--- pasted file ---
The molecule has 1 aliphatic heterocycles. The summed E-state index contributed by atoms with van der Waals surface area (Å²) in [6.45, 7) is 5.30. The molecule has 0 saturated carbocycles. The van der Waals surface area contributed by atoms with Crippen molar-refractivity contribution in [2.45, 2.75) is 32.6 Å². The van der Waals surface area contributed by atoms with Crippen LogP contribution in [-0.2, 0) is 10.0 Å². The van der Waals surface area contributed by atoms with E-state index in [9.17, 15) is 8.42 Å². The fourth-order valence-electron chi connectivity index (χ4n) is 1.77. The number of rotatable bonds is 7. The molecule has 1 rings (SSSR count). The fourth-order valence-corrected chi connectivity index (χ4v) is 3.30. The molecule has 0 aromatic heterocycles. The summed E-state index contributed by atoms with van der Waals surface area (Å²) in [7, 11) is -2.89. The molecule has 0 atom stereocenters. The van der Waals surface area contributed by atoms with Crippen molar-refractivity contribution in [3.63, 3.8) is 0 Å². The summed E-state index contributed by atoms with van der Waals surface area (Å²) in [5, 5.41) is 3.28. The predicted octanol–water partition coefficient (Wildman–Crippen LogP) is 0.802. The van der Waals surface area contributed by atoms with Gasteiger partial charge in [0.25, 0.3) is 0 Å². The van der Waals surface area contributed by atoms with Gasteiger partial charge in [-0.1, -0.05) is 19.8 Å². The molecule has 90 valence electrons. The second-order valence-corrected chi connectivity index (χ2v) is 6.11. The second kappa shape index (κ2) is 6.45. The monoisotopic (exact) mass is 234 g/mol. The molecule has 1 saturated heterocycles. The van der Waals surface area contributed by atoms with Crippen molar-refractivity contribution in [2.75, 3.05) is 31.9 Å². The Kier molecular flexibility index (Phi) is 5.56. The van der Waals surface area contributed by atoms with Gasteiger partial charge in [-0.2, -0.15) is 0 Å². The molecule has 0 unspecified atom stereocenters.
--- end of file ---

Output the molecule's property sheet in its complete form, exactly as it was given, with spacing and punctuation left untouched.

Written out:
The molecule has 1 aliphatic heterocycles. The summed E-state index contributed by atoms with van der Waals surface area (Å²) in [6.45, 7) is 5.30. The molecule has 0 saturated carbocycles. The van der Waals surface area contributed by atoms with Crippen molar-refractivity contribution in [2.45, 2.75) is 32.6 Å². The van der Waals surface area contributed by atoms with Crippen LogP contribution in [-0.2, 0) is 10.0 Å². The van der Waals surface area contributed by atoms with E-state index in [9.17, 15) is 8.42 Å². The fourth-order valence-electron chi connectivity index (χ4n) is 1.77. The number of rotatable bonds is 7. The molecule has 1 rings (SSSR count). The fourth-order valence-corrected chi connectivity index (χ4v) is 3.30. The molecule has 0 aromatic heterocycles. The summed E-state index contributed by atoms with van der Waals surface area (Å²) in [7, 11) is -2.89. The molecule has 0 atom stereocenters. The van der Waals surface area contributed by atoms with Crippen molar-refractivity contribution in [3.63, 3.8) is 0 Å². The summed E-state index contributed by atoms with van der Waals surface area (Å²) in [5, 5.41) is 3.28. The predicted octanol–water partition coefficient (Wildman–Crippen LogP) is 0.802. The van der Waals surface area contributed by atoms with Gasteiger partial charge in [0.25, 0.3) is 0 Å². The van der Waals surface area contributed by atoms with Gasteiger partial charge in [-0.1, -0.05) is 19.8 Å². The molecule has 90 valence electrons. The second-order valence-corrected chi connectivity index (χ2v) is 6.11. The second kappa shape index (κ2) is 6.45. The monoisotopic (exact) mass is 234 g/mol. The molecule has 1 saturated heterocycles. The van der Waals surface area contributed by atoms with Crippen molar-refractivity contribution in [2.75, 3.05) is 31.9 Å². The Kier molecular flexibility index (Phi) is 5.56. The van der Waals surface area contributed by atoms with Gasteiger partial charge in [-0.2, -0.15) is 0 Å². The molecule has 0 unspecified atom stereocenters.